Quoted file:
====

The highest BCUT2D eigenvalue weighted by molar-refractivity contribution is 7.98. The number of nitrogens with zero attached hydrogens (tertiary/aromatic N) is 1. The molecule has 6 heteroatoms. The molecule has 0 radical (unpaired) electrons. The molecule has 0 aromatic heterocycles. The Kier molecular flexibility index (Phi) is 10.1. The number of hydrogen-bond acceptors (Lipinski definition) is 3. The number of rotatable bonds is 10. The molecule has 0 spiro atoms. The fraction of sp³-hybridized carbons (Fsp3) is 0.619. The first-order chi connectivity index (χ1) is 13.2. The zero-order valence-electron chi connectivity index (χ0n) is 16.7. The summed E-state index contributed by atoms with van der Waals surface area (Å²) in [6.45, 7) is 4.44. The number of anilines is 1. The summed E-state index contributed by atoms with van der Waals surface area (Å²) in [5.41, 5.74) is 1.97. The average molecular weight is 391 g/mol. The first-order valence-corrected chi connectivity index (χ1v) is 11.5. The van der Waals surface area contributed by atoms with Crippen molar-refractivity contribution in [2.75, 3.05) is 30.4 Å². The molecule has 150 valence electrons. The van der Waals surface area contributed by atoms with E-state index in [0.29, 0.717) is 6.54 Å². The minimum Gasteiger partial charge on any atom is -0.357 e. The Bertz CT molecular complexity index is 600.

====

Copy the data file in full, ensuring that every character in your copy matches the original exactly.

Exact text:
The highest BCUT2D eigenvalue weighted by molar-refractivity contribution is 7.98. The number of nitrogens with zero attached hydrogens (tertiary/aromatic N) is 1. The molecule has 6 heteroatoms. The molecule has 0 radical (unpaired) electrons. The molecule has 0 aromatic heterocycles. The Kier molecular flexibility index (Phi) is 10.1. The number of hydrogen-bond acceptors (Lipinski definition) is 3. The number of rotatable bonds is 10. The molecule has 0 spiro atoms. The fraction of sp³-hybridized carbons (Fsp3) is 0.619. The first-order chi connectivity index (χ1) is 13.2. The zero-order valence-electron chi connectivity index (χ0n) is 16.7. The summed E-state index contributed by atoms with van der Waals surface area (Å²) in [6.45, 7) is 4.44. The number of anilines is 1. The summed E-state index contributed by atoms with van der Waals surface area (Å²) in [5.41, 5.74) is 1.97. The average molecular weight is 391 g/mol. The first-order valence-corrected chi connectivity index (χ1v) is 11.5. The van der Waals surface area contributed by atoms with Crippen molar-refractivity contribution in [2.75, 3.05) is 30.4 Å². The molecule has 150 valence electrons. The van der Waals surface area contributed by atoms with E-state index in [0.29, 0.717) is 6.54 Å². The minimum Gasteiger partial charge on any atom is -0.357 e. The Bertz CT molecular complexity index is 600.